Wolloped by the 2018 Tax Law!

USA Discussion in 'Individuals' started by Markg22b, Apr 29, 2018.

  1. Markg22b

    Markg22b

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    I asked our CPA to run an approximate 2018 proforma tax liability after completing 2017. We were both taken aback by the incredibly (and apparently as yet generally not understood/appreciated) pernicious effect of the new tax law on a large chunk of the middle class.

    Our estimated 2018 federal income tax will increase by ~4.5 times.

    We are retired. Our income is comprised of qualified capital gains, dividends, and ordinary income from social security and IRA distributions. We have a large medical/health deduction along with home interest and charitable deductions. We can no longer deduct our CFA’s investment expense.

    We have used the same CPA for 18 years and our income tax has remained relatively constant since retirement.

    Generally speaking, according to our CPA, the 2018 income tax formulas are throwing folks with an adjusted income between $80,000 and $200,000 into what she referred to as a ‘faux AMT’.

    I’m curious, if not amazed, at the absence of public (middle class) outcry?

    I’m very interested to hear what you all have found and have to say in this regard.


    Mark
     
    Markg22b, Apr 29, 2018
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  2. Markg22b

    bklynboy VIP Member

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    My understanding is that the tax law did not change for medical deductions, home interest (up to 750K loan) and charity so that leaves the AMT.

    I did my taxes for 2018 a while back and they actually go down despite the SALT deduction no longer in place. Not sure what your accountant meant by "faux AMT" as the AMT limits were increased so that less people are impacted by it and I did benefit from it based on what I expect to earn in 2018. In fact I have read that roughly 200,000 people are now impacted by the AMT compared to 5.25 million previously and its mostly high wage earners.

    The amount of income automatically exempt from the AMT calculation has been increased to $109,400 for joint filers, up from $84,500 meaning exemption levels are higher so less AMT. Also, the exemption phaseout level -- which is the income level above which you gradually lose your income exemption, until it disappears completely was also raised to $1 million for joint filers, way up from $160,900. A lot of households making between $200,000 and $1 million will now get to take full advantage of the exemption levels, whereas before they could not.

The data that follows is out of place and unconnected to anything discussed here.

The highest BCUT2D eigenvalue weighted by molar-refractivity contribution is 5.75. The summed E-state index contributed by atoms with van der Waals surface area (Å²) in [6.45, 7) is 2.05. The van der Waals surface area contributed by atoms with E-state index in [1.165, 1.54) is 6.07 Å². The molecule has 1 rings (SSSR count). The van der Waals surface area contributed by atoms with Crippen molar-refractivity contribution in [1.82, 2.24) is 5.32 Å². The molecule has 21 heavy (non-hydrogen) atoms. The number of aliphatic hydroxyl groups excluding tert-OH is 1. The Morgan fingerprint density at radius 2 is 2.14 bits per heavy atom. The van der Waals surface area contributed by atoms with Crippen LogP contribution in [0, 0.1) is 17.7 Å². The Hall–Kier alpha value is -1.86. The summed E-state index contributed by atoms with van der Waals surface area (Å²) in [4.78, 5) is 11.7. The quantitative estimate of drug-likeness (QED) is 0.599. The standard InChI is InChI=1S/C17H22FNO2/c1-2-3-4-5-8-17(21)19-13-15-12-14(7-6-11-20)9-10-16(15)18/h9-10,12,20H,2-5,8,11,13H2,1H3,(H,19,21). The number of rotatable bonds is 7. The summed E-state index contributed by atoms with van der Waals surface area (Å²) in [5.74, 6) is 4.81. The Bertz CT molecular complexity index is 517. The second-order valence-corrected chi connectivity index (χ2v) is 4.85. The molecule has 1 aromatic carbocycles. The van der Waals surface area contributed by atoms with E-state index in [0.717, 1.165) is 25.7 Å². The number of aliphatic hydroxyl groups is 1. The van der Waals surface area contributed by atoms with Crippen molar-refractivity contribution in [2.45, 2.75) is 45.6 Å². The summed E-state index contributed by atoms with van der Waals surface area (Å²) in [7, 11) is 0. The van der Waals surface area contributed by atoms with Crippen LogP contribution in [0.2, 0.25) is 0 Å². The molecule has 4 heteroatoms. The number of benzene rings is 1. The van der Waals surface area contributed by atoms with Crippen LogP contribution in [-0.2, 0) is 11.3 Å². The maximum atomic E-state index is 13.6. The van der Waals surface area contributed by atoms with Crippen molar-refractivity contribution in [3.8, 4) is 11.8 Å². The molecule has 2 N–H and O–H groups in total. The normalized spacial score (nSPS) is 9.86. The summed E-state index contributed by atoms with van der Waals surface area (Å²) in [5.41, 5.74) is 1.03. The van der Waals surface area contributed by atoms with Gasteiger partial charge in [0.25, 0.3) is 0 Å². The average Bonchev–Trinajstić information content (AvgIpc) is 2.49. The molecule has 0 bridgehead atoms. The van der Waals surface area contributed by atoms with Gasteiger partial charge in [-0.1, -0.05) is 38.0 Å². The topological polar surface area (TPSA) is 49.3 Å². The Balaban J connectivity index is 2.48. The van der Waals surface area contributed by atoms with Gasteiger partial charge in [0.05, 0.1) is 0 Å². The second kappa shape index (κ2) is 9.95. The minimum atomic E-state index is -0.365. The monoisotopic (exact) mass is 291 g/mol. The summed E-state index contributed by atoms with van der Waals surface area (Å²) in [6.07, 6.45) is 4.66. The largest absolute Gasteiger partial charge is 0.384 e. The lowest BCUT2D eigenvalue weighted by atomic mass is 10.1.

I would ask your CPA for a straight answer and not some vague reply as to why the AMT is hurting you when it did not in the past given what is happening in the tax code. Also, compare the returns side by side yourself so you can see where the movement is coming from. My guess is it should not have increased 4.5x if your income levels and source of income are the same year over year.
     
    bklynboy, Apr 30, 2018
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  3. Markg22b

    bklynboy VIP Member

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    Also, make sure you understand specifically what is happening and any good CPA should be able to communicate this to you in a way you can digest.

    My brother last week complained that his taxes went up in 2017 due to Trump as communicated by his CPA. I explained the tax rules did not go into effect yet so could not be Trump and after looking at his return found 2 areas that raised his tax.

    First his income went up 40,000 as he worked more OT. Secondly he files both a K1 and Schedule E for real estate rentals - however he had income this year on the K1 and a loss last year so this raised taxes. From the Schedule E - loss which was similar to last year was phased out for deductibility based on higher AGI (past year he could deduct loss as income was below the limits that permits up to a 25K deduction for passive losses). After seeing this he understood it and was surprised his CPA did not explain it right.

    My point is understand what is happening before saying there should be an outcry. It very well may be your taxes are going up but from everything I read and know you are in the minority and most middle class will get lower taxes (excepting those that lost SALT as this can be big).
     
    bklynboy, Apr 30, 2018
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  4. Markg22b

    Markg22b

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    Right off I wish to express my appreciation for the time you've taken to discuss the problem.